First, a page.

Actor Rachel Griffiths will lead a group of high-profile Victorians in encouraging Australians to support the state as it grapples with the fallout of the bushfire crisis.
Griffiths will be joined by Dave Hughes, Andy Lee and Nick Dal Santo in encouraging the public to support bushfire-affected communities in the state’s east, as part of the state government’s Business and Sport for Bushfire Recovery program.
The AFL and its Victorian clubs, NAB, BHP, Tabcorp and Tennis Australia are among 115 organisations who will also organise stays of at least two nights in affected areas for events over the next six months and beyond.
Griffiths said she had spoken with a friend who could lose up to $400,000 worth of clothing stock after being unable to sell it in deserted stores along Victoria’s coast.
“He’s just getting people calling saying ‘mate, there’s no one here, I’m not selling your stuff’,” she told reporters.
Patronage of bushfire-affected businesses supports local communities as much as sharing photos and donating to relief efforts, Griffiths said.
“It’s active, and showing up and showing your support in a really genuine and profound way.”
The actor is passionate about the bushfire crisis, posting regularly on Instagram about the loss of wildlife and dangerous smoke levels across the state.
Victoria’s bushfires have so far burnt more than 1.5 million hectares, mainly in the state’s East Gippsland and northeast regions.
Premier Daniel Andrews says the blazes have “devastated communities”.
“With businesses taking a massive hit during what is normally their busiest time of the year – I encourage everyone to follow the lead of these organisations and visit and spend money in these bushfire-affected communities,” he said.
The state’s tourism authority, Visit Victoria, will also run marketing initiatives to promote the state’s regions.
The tourism bodies for the worst-hit regions, Tourism North East and Destination Gippsland, will also get a $200,000 grant each to assist with their immediate recovery efforts.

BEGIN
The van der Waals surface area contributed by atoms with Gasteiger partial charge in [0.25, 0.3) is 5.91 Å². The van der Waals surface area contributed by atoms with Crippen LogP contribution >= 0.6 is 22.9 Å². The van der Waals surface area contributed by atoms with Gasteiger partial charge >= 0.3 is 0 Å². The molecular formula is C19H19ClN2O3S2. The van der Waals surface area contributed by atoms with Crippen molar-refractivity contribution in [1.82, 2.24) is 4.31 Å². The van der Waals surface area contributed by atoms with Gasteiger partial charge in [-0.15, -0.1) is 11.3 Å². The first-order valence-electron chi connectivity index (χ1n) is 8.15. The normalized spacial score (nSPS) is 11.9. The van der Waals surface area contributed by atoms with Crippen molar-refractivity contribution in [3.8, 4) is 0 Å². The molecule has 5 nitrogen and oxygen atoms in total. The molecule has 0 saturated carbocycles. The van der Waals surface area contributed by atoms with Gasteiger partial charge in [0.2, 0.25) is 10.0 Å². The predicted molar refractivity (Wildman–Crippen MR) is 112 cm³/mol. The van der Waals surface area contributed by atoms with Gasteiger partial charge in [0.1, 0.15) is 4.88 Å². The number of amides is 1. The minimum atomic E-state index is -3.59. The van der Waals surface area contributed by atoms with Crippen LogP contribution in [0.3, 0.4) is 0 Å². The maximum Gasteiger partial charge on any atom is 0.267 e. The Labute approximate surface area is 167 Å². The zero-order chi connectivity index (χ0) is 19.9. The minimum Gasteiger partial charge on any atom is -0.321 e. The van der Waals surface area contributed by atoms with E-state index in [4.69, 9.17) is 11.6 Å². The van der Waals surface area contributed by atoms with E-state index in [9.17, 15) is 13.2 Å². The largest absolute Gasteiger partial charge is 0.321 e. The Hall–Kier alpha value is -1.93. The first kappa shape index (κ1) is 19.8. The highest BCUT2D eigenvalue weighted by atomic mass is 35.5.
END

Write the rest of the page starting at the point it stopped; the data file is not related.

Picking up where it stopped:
The grants can help pay for a dedicated staff member to work directly with local operators and promote them.
Small business to receive government help
Meanwhile, the Morrison government has announced a suite of measures to help small businesses that have suffered the impact of devastating bushfires.
The package includes grants, loans and some tax assistance for the estimated 192,000 small businesses and sole traders in the most severely affected regions.
“Getting small business back on their feet is critical,” Prime Minister Scott Morrison said announcing the measures on Monday.
An overarching figure on the cost of the package has yet to be announced as the damage is still being assessed in many communities.
“This comprehensive package will make it easier for those who have suffered direct fire damage, or have been indirectly economically impacted following the bushfires, to get back on their feet,” Mr Morrison said.
Loans of up to $500,000 will be offered for businesses that have suffered significant asset loss or significant loss of revenue.
The loan would be up 10 years and used for the purposes of restoring or replacing damaged assets and for working capital.
They will be available with a repayment holiday of up to two years, with no interest accruing during this period. The subsequent interest rate would be set at 50 per cent of the ten-year Commonwealth government bond rate – currently around 0.6 per cent.
Building on the disaster recovery grants put in place by state governments, the federal government will also provide top-up grants to eligible small businesses and non-profit organisations.
This program is uncapped and means that businesses and organisations that have sustained damage as result of the fires can access up to $50,000 in tax-free, grant funding.